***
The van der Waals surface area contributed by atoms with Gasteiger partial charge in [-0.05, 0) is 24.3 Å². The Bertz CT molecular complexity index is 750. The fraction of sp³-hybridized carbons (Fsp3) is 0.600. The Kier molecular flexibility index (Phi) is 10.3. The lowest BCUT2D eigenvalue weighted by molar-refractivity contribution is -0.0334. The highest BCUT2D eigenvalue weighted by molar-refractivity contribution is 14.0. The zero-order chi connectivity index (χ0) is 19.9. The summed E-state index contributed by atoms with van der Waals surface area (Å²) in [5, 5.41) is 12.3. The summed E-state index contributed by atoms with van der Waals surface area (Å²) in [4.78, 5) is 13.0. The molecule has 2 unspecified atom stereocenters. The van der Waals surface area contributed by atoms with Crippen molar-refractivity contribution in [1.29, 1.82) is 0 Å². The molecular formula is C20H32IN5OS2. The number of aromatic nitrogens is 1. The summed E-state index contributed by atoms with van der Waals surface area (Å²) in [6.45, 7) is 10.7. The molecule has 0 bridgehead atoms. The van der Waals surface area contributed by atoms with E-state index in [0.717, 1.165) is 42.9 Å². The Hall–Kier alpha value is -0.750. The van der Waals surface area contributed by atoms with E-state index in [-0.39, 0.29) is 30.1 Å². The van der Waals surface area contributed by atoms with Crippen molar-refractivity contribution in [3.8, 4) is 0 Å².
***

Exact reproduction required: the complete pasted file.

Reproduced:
The van der Waals surface area contributed by atoms with Gasteiger partial charge in [-0.05, 0) is 24.3 Å². The Bertz CT molecular complexity index is 750. The fraction of sp³-hybridized carbons (Fsp3) is 0.600. The Kier molecular flexibility index (Phi) is 10.3. The lowest BCUT2D eigenvalue weighted by molar-refractivity contribution is -0.0334. The highest BCUT2D eigenvalue weighted by molar-refractivity contribution is 14.0. The zero-order chi connectivity index (χ0) is 19.9. The summed E-state index contributed by atoms with van der Waals surface area (Å²) in [5, 5.41) is 12.3. The summed E-state index contributed by atoms with van der Waals surface area (Å²) in [4.78, 5) is 13.0. The molecule has 2 unspecified atom stereocenters. The van der Waals surface area contributed by atoms with Crippen molar-refractivity contribution in [1.29, 1.82) is 0 Å². The molecular formula is C20H32IN5OS2. The number of aromatic nitrogens is 1. The summed E-state index contributed by atoms with van der Waals surface area (Å²) in [6.45, 7) is 10.7. The molecule has 0 bridgehead atoms. The van der Waals surface area contributed by atoms with E-state index in [0.717, 1.165) is 42.9 Å². The Hall–Kier alpha value is -0.750. The van der Waals surface area contributed by atoms with E-state index in [-0.39, 0.29) is 30.1 Å². The van der Waals surface area contributed by atoms with Crippen molar-refractivity contribution in [3.8, 4) is 0 Å².